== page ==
Partisan elections become law for city, school board
A bill to make the elections for the city of Sanford and Lee County Board of Education partisan became law this week, prompting disappointment from the impacted boards' leadership.
House Bill 490, sponsored by Rep. Mike Stone, passed its third reading in the Senate Wednesday afternoon, and Lee County Elections Director Nancy Kimble said she received official notice of the change Thursday morning.
The bill goes into effect immediately, and filing begins at noon July 5 for the Sanford and town of Broadway municipal November elections. A municipal primary, if needed, is scheduled for Sept. 10. Broadway was not included in the bill, and its elections will remain nonpartisan.
Stone did not return phone or email messages Thursday but said previously that he strongly believes in partisan races.
"With so little information available to voters, at least having a feeling for their political leanings, via partisan registration, provides more information," Stone wrote in an April 2 email.
Lee County Board of Education Chairman Dr. Lynn Smith said he was extremely disappointed in the bill's passage.
"There is no reason to politicize those two boards more than they already are," he said.
Vice Chairman John Bonardi agreed, adding that it would cause more polarization within the city council and school board without providing any benefits.
"It is certainly short-sighted and politically motivated by Mr. Stone and his cohorts here in the area," Bonardi said. "I see no advantages, only disadvantages."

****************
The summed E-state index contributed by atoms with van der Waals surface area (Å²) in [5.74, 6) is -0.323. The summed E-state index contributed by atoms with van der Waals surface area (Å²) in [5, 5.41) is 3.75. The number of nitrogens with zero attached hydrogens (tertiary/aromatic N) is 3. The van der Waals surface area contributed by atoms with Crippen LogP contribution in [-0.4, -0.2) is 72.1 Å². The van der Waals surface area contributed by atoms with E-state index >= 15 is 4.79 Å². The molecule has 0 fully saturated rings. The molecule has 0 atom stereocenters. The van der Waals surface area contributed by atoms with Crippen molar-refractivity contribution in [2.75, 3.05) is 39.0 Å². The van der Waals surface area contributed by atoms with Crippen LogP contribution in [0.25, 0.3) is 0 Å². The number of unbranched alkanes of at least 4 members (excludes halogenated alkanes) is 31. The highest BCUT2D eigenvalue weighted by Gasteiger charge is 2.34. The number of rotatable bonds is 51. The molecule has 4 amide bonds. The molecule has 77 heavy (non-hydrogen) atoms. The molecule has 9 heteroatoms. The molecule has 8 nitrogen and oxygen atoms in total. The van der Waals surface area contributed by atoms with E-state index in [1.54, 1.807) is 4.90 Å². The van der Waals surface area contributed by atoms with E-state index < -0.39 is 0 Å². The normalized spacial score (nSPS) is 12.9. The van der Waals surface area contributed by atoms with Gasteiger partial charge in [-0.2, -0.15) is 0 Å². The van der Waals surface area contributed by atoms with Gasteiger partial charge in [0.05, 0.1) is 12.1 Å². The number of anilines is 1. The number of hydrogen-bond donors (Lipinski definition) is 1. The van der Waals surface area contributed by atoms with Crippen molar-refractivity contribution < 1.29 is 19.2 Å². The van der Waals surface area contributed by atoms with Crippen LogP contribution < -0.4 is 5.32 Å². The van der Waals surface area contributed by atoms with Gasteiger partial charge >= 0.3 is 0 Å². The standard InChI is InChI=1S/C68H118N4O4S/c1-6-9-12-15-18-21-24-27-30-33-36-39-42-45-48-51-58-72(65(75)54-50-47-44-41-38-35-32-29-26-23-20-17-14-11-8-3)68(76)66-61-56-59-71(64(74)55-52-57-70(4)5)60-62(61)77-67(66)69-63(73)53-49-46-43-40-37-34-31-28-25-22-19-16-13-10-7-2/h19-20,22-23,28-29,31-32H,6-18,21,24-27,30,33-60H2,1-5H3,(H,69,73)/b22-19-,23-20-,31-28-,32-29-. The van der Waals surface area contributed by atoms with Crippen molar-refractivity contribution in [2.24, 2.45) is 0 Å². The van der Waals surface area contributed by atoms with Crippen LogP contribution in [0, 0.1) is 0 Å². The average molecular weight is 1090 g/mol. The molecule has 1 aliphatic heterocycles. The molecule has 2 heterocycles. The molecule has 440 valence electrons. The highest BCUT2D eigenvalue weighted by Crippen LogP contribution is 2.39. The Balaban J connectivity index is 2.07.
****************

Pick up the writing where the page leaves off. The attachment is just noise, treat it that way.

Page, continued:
Sanford Mayor Cornelia Olive said this bill smacks of manipulation, and she was discouraged by people who knew Sanford was facing a "fiscal crisis" but chose to impose the financial burden of funding a primary.
"Of course I am disappointed we are being faced with new elections procedures, and we don't have any time to phase into [them]," she said. "The 2013 municipal elections are on our doorstep."
Sanford Mayor Pro Tem Samuel Gaskins spoke against the bill during a meeting of the Senate State and Local Government Committee Tuesday, citing concerns about the additional cost to the city of funding a primary, if one is needed, and the lack of other partisan municipal elections around the state.
Gaskins said there are five other cities that have partisan elections — Albemarle, Charlotte, Lincolnton, Murphy and Winston-Salem.
"It's hard for me to believe that 99 percent of the municipalities in the state are wrong," he said.
The estimated cost of a primary is $35,000, Gaskins said, and the expense could double to $70,000 if a second primary is needed.
"The number-one thing is this is going to cost a lot of money for a small number of people who vote and who generally are paying attention," he said.
Lee County Commissioner Jim Womack also spoke during the committee meeting Tuesday and praised the bill.
"I believe the bill is truly about transparency and full disclosure," he said. "What is good for the goose is good for the gander. The board of commissioners is elected through a partisan election, and it works well to define the candidates by their party, their voting predispositions and their value systems."
The school board is dominated by people who say they are Republicans but do not share the characteristics of most fiscal conservatives, Womack said.
"There are only two non-Republicans, yet [the board] doesn't vote like Republicans or behave like Republicans," he said. "They check their party at the door."
Womack said he didn't believe people understood who they were voting for on the school board, and the electorate is entitled to knowing the candidate's political party and value system before submitting their ballots.